Wednesday, 28 September 2016

Pruning Climbing Hydrangea

Climbing Hydrangea

Sometimes shrubs need more than a light prune in order to keep them under control. One such shrub, a climbing Hydrangea, Hydrangea petiolaris, is located on the back wall of the Gloucester House accommodation block and is about to start climbing across the roof.

Thick Growth

The hard prune may well reduce the number of flowers produced over the next few years but it can not be allowed to spread over the roof so a hard prune, and a sacrifice in flowers, has to be done. To reach the offending height the lower, thick growth had to be cut first, reducing the longer stems back by 1-2 feet to a healthy pair of leaf nodes. Once the thickest growth has been thinned the ladder could be put in to place for safe access to the top half for its removal.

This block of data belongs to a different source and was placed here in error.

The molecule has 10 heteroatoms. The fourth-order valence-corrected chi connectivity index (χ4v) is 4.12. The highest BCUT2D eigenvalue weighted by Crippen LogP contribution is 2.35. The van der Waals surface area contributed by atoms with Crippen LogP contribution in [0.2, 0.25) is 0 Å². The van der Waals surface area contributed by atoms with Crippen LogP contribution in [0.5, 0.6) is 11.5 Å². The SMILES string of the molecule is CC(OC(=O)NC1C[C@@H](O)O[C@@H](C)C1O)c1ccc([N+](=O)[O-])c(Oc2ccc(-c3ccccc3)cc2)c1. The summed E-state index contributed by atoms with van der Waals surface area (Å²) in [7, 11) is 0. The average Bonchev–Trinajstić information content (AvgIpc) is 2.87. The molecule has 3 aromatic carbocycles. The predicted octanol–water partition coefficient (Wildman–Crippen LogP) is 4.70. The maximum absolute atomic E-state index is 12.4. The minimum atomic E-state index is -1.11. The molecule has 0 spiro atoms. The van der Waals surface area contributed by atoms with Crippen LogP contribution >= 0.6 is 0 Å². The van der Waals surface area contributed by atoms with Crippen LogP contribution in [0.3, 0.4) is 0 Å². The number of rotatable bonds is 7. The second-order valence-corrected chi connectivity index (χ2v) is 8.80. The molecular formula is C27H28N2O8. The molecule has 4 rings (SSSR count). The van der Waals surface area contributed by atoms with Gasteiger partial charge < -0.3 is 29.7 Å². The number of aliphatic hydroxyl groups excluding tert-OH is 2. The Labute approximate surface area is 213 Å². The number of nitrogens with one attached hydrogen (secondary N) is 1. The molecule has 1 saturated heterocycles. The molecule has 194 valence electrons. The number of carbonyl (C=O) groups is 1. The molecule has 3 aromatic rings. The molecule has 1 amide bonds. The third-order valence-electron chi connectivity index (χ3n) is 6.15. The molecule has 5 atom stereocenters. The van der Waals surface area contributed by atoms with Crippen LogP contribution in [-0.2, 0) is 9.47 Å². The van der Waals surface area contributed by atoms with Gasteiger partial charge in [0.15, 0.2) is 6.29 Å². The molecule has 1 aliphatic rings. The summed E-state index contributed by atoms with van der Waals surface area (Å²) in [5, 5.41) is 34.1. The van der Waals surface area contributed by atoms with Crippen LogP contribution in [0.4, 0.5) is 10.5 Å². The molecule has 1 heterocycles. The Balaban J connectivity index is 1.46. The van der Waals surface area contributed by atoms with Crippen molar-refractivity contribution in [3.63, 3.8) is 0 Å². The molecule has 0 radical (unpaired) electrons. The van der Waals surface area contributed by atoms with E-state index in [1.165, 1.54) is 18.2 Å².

Aerial Roots

Having chosen the desired height to which it had to be cut down to, the offending thick stems were cut and carefully pulled off the wall, not easy when attached by thousands of strong aerial roots that grow along the stems and attach themselves to the wall with some great force.


This hydrangea will only need a light prune after flowering over the next few years and the height will be controlled in future.

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